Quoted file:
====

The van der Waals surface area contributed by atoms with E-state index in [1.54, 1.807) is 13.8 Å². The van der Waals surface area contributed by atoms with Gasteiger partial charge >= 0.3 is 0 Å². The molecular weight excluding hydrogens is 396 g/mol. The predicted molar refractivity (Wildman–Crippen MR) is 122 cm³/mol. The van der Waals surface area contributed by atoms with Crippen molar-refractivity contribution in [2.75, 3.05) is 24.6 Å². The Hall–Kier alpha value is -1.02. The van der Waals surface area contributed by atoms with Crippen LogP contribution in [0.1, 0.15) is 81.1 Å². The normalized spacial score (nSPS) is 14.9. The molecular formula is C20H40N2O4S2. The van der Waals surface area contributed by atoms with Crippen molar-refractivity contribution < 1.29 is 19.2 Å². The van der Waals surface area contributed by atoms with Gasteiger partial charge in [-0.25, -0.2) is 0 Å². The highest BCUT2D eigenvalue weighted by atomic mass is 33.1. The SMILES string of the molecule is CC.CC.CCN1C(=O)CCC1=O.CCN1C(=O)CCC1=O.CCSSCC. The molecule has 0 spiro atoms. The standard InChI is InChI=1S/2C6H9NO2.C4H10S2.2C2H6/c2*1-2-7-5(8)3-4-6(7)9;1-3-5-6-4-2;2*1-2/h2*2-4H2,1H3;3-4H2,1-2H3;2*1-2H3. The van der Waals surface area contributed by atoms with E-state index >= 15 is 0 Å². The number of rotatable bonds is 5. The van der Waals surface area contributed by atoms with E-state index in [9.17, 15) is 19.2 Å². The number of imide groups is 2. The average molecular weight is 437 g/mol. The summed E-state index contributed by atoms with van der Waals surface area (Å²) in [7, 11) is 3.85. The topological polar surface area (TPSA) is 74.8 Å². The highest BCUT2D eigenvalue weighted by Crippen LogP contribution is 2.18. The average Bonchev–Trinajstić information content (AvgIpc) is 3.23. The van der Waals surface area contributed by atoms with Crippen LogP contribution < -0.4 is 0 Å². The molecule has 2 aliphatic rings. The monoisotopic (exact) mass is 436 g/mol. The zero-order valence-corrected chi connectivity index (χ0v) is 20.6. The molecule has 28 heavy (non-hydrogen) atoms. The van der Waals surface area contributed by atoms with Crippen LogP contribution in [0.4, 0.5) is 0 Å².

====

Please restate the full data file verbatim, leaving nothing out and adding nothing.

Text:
The van der Waals surface area contributed by atoms with E-state index in [1.54, 1.807) is 13.8 Å². The van der Waals surface area contributed by atoms with Gasteiger partial charge >= 0.3 is 0 Å². The molecular weight excluding hydrogens is 396 g/mol. The predicted molar refractivity (Wildman–Crippen MR) is 122 cm³/mol. The van der Waals surface area contributed by atoms with Crippen molar-refractivity contribution in [2.75, 3.05) is 24.6 Å². The Hall–Kier alpha value is -1.02. The van der Waals surface area contributed by atoms with Crippen LogP contribution in [0.1, 0.15) is 81.1 Å². The normalized spacial score (nSPS) is 14.9. The molecular formula is C20H40N2O4S2. The van der Waals surface area contributed by atoms with Crippen molar-refractivity contribution < 1.29 is 19.2 Å². The van der Waals surface area contributed by atoms with Gasteiger partial charge in [-0.25, -0.2) is 0 Å². The highest BCUT2D eigenvalue weighted by atomic mass is 33.1. The SMILES string of the molecule is CC.CC.CCN1C(=O)CCC1=O.CCN1C(=O)CCC1=O.CCSSCC. The molecule has 0 spiro atoms. The standard InChI is InChI=1S/2C6H9NO2.C4H10S2.2C2H6/c2*1-2-7-5(8)3-4-6(7)9;1-3-5-6-4-2;2*1-2/h2*2-4H2,1H3;3-4H2,1-2H3;2*1-2H3. The van der Waals surface area contributed by atoms with E-state index >= 15 is 0 Å². The number of rotatable bonds is 5. The van der Waals surface area contributed by atoms with E-state index in [9.17, 15) is 19.2 Å². The number of imide groups is 2. The average molecular weight is 437 g/mol. The summed E-state index contributed by atoms with van der Waals surface area (Å²) in [7, 11) is 3.85. The topological polar surface area (TPSA) is 74.8 Å². The highest BCUT2D eigenvalue weighted by Crippen LogP contribution is 2.18. The average Bonchev–Trinajstić information content (AvgIpc) is 3.23. The van der Waals surface area contributed by atoms with Crippen LogP contribution < -0.4 is 0 Å². The molecule has 2 aliphatic rings. The monoisotopic (exact) mass is 436 g/mol. The zero-order valence-corrected chi connectivity index (χ0v) is 20.6. The molecule has 28 heavy (non-hydrogen) atoms. The van der Waals surface area contributed by atoms with Crippen LogP contribution in [0.4, 0.5) is 0 Å².